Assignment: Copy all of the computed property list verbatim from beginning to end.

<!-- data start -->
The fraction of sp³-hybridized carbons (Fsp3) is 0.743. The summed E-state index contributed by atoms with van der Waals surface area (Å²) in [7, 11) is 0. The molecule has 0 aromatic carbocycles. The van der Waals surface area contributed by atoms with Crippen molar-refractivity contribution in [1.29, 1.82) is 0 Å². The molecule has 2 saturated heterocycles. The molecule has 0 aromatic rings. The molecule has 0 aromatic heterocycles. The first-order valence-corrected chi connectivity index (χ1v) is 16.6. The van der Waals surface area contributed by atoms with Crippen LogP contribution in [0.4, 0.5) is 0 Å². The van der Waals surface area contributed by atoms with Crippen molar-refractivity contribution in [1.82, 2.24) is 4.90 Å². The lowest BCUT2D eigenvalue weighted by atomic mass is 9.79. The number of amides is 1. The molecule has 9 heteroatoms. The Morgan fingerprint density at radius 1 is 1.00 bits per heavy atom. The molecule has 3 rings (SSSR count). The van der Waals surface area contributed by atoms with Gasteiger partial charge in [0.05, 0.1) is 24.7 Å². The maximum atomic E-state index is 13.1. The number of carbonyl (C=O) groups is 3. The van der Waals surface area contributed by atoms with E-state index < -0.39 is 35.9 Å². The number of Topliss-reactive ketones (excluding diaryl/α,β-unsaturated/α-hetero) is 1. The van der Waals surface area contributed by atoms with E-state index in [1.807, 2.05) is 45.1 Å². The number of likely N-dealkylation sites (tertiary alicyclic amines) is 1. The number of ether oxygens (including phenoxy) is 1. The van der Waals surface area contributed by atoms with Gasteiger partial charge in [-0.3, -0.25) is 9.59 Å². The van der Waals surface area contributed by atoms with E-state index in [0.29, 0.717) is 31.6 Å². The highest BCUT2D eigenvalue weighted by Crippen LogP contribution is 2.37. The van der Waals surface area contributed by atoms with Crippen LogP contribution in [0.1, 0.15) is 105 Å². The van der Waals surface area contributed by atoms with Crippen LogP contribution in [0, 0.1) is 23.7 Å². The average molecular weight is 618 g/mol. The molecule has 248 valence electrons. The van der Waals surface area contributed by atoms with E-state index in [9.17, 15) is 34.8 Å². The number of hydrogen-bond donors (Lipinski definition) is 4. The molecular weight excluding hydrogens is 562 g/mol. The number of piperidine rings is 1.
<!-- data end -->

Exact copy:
The fraction of sp³-hybridized carbons (Fsp3) is 0.743. The summed E-state index contributed by atoms with van der Waals surface area (Å²) in [7, 11) is 0. The molecule has 0 aromatic carbocycles. The van der Waals surface area contributed by atoms with Crippen molar-refractivity contribution in [1.29, 1.82) is 0 Å². The molecule has 2 saturated heterocycles. The molecule has 0 aromatic rings. The molecule has 0 aromatic heterocycles. The first-order valence-corrected chi connectivity index (χ1v) is 16.6. The van der Waals surface area contributed by atoms with Crippen LogP contribution in [0.4, 0.5) is 0 Å². The van der Waals surface area contributed by atoms with Crippen molar-refractivity contribution in [1.82, 2.24) is 4.90 Å². The lowest BCUT2D eigenvalue weighted by atomic mass is 9.79. The number of amides is 1. The molecule has 9 heteroatoms. The Morgan fingerprint density at radius 1 is 1.00 bits per heavy atom. The molecule has 3 rings (SSSR count). The van der Waals surface area contributed by atoms with Gasteiger partial charge in [0.05, 0.1) is 24.7 Å². The maximum atomic E-state index is 13.1. The number of carbonyl (C=O) groups is 3. The van der Waals surface area contributed by atoms with E-state index < -0.39 is 35.9 Å². The number of Topliss-reactive ketones (excluding diaryl/α,β-unsaturated/α-hetero) is 1. The van der Waals surface area contributed by atoms with E-state index in [1.807, 2.05) is 45.1 Å². The number of likely N-dealkylation sites (tertiary alicyclic amines) is 1. The number of ether oxygens (including phenoxy) is 1. The van der Waals surface area contributed by atoms with Gasteiger partial charge in [-0.3, -0.25) is 9.59 Å². The van der Waals surface area contributed by atoms with E-state index in [0.29, 0.717) is 31.6 Å². The highest BCUT2D eigenvalue weighted by Crippen LogP contribution is 2.37. The van der Waals surface area contributed by atoms with Crippen LogP contribution in [0.1, 0.15) is 105 Å². The van der Waals surface area contributed by atoms with Crippen LogP contribution in [0, 0.1) is 23.7 Å². The average molecular weight is 618 g/mol. The molecule has 248 valence electrons. The van der Waals surface area contributed by atoms with E-state index in [9.17, 15) is 34.8 Å². The number of hydrogen-bond donors (Lipinski definition) is 4. The molecular weight excluding hydrogens is 562 g/mol. The number of piperidine rings is 1.